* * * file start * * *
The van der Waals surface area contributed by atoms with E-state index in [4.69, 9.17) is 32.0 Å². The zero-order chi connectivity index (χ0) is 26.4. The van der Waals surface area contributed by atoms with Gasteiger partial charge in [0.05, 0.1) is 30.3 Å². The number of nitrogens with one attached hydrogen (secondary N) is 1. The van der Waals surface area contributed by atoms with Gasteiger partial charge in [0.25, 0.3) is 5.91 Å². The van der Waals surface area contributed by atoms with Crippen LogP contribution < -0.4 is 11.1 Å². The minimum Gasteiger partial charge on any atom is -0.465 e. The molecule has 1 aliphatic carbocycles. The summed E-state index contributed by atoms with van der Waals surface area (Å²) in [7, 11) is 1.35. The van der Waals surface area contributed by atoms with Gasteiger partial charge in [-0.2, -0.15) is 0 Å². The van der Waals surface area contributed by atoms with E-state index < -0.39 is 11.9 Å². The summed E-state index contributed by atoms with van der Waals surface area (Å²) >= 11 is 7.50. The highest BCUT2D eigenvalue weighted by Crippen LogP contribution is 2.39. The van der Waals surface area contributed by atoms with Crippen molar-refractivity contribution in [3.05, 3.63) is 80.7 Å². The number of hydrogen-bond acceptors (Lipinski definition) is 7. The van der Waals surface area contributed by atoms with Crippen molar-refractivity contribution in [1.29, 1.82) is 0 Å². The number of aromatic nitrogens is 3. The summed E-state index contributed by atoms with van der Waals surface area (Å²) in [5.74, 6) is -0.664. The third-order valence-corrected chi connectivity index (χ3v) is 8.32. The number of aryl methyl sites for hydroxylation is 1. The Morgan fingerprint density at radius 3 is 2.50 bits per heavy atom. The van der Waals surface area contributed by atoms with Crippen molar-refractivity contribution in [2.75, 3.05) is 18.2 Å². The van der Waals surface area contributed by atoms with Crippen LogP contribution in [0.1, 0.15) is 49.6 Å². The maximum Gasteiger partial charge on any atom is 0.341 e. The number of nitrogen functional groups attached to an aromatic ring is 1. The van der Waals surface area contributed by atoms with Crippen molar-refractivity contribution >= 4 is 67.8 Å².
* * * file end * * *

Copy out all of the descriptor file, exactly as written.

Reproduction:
The van der Waals surface area contributed by atoms with E-state index in [4.69, 9.17) is 32.0 Å². The zero-order chi connectivity index (χ0) is 26.4. The van der Waals surface area contributed by atoms with Gasteiger partial charge in [0.05, 0.1) is 30.3 Å². The number of nitrogens with one attached hydrogen (secondary N) is 1. The van der Waals surface area contributed by atoms with Gasteiger partial charge in [0.25, 0.3) is 5.91 Å². The van der Waals surface area contributed by atoms with Crippen LogP contribution < -0.4 is 11.1 Å². The minimum Gasteiger partial charge on any atom is -0.465 e. The molecule has 1 aliphatic carbocycles. The summed E-state index contributed by atoms with van der Waals surface area (Å²) in [7, 11) is 1.35. The van der Waals surface area contributed by atoms with Gasteiger partial charge in [-0.2, -0.15) is 0 Å². The van der Waals surface area contributed by atoms with E-state index < -0.39 is 11.9 Å². The summed E-state index contributed by atoms with van der Waals surface area (Å²) >= 11 is 7.50. The highest BCUT2D eigenvalue weighted by Crippen LogP contribution is 2.39. The van der Waals surface area contributed by atoms with Crippen molar-refractivity contribution in [3.05, 3.63) is 80.7 Å². The number of hydrogen-bond acceptors (Lipinski definition) is 7. The van der Waals surface area contributed by atoms with Crippen molar-refractivity contribution in [1.29, 1.82) is 0 Å². The number of aromatic nitrogens is 3. The summed E-state index contributed by atoms with van der Waals surface area (Å²) in [5.74, 6) is -0.664. The third-order valence-corrected chi connectivity index (χ3v) is 8.32. The number of aryl methyl sites for hydroxylation is 1. The Morgan fingerprint density at radius 3 is 2.50 bits per heavy atom. The van der Waals surface area contributed by atoms with Crippen molar-refractivity contribution in [2.75, 3.05) is 18.2 Å². The van der Waals surface area contributed by atoms with Crippen LogP contribution in [0.1, 0.15) is 49.6 Å². The maximum Gasteiger partial charge on any atom is 0.341 e. The number of nitrogen functional groups attached to an aromatic ring is 1. The van der Waals surface area contributed by atoms with Crippen molar-refractivity contribution >= 4 is 67.8 Å².